Canada owes its vibrant entrepreneurial spirit and respect for innovation and creativity to the work ethic of immigrants., according to analysis of the 2016 census.
The top of the least include Koreans, Israelis, Taiwanese, Punjabis, with a host of other communities following suit.
The 2016 Statistics Canada study by Association for Canadian Studies and the Canadian Institute for Identities and Migration shows that numbers support the premise that residents with non-Canadian ethnic origins are more likely to start their own business in Canada.
Self Employed Data in the 2016 Census
The 2016 Census confirms:
- Self-employed persons between 45-54 years across Canada was dominated by immigrants from Korea, Israel, Taiwan, Turkey, Syria, Pakistan, along with members of the Jewish community.
- In Quebec, the list was dominated by Punjabi, Australian, Korea, Israeli, Syrian and Lebanese communities.
- 30% of Koreans in the same age group listed themselves as self employed, as opposed to the national average of 14% and 12% among native Canadians.
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Many Factors Beyond a Strong Work Ethic
That immigrants are more likely to become entrepreneurs is a well-researched concept with various studies finding similar trends in not just Canada but the USA as well. Reasons other than just affinity for hard work are contributing to the rising trend of immigrant entrepreneurship in Canada.
- Immigrants struggling to find employment often start a small business to sustain themselves and contribute to the economy.
- Canadian employment agencies encourage unsuccessful applicants to start their own ventures.
- Some communities, like Jewish, Gujarati, or Punjabi community, have strong entrepreneurial spirit and preference towards self employment.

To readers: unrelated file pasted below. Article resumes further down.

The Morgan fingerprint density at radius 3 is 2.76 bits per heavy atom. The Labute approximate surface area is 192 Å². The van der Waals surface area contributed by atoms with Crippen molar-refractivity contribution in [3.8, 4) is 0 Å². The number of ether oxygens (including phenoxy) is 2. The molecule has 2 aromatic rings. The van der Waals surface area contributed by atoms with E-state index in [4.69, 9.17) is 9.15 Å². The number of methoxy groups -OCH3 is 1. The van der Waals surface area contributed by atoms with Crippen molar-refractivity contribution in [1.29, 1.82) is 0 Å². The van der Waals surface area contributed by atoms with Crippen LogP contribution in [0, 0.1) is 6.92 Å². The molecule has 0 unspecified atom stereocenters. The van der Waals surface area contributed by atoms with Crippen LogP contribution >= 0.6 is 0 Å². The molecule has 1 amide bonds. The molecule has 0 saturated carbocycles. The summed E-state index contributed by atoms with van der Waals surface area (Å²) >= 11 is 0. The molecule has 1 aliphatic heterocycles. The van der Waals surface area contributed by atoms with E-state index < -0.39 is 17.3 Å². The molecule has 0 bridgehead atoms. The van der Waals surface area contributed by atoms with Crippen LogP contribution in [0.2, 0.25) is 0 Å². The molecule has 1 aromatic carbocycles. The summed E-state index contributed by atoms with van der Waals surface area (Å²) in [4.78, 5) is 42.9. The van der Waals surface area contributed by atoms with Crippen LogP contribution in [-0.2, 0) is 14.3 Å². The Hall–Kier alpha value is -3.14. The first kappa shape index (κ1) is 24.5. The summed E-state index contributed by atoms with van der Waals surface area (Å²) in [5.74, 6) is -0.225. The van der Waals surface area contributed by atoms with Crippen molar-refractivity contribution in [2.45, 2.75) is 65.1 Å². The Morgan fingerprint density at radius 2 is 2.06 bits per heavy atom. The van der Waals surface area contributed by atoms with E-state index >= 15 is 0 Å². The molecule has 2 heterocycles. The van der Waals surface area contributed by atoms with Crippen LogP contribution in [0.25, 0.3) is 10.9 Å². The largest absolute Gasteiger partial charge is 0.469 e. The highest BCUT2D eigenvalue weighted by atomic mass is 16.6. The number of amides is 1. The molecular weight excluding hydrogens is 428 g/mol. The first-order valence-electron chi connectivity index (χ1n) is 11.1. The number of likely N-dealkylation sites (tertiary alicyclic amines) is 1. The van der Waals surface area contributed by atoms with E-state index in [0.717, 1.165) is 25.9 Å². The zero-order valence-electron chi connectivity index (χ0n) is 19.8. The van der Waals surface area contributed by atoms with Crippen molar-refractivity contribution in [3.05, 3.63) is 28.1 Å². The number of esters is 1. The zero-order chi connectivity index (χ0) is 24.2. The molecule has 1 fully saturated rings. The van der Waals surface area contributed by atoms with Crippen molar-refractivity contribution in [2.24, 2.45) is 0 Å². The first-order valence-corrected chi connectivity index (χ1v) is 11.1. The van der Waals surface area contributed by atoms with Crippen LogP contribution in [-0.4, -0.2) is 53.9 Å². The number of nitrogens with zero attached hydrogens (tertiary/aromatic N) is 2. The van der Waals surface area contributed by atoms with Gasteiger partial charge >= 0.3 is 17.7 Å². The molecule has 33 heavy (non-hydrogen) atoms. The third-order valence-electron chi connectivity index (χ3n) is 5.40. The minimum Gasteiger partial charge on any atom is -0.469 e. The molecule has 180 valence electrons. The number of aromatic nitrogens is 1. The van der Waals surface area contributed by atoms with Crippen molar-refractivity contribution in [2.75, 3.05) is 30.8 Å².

- Some immigrant communities have specific skill sets suitable for self employment. With their expertise in operating local retail ventures, Koreans gravitate to own ventures while many Filipinos enter Canada as caregivers and, consequently, rank low in the list of self employed.
A Balanced and Mature Approach Required
A sweeping generalization suggesting self employment is superior or economically more valuable to taking up a job or vice versa is neither correct nor relevant.
Data covering ownership of companies by those in Canada for more than nine years shows 5.3% immigrants own a company as compared to 4.8% among Canada-born individuals. Yet, private firms owned by Canada-born entrepreneurs tend to be bigger than immigrant-owned firms.
So, any comparison between entrepreneurship and employment or immigrant and native entrepreneurs requires a nuanced and balanced view acknowledging Canada’s successful track record in extracting economic value from Canada-born as well as immigrant residents.General Information: Contact us to receive more information about this article.
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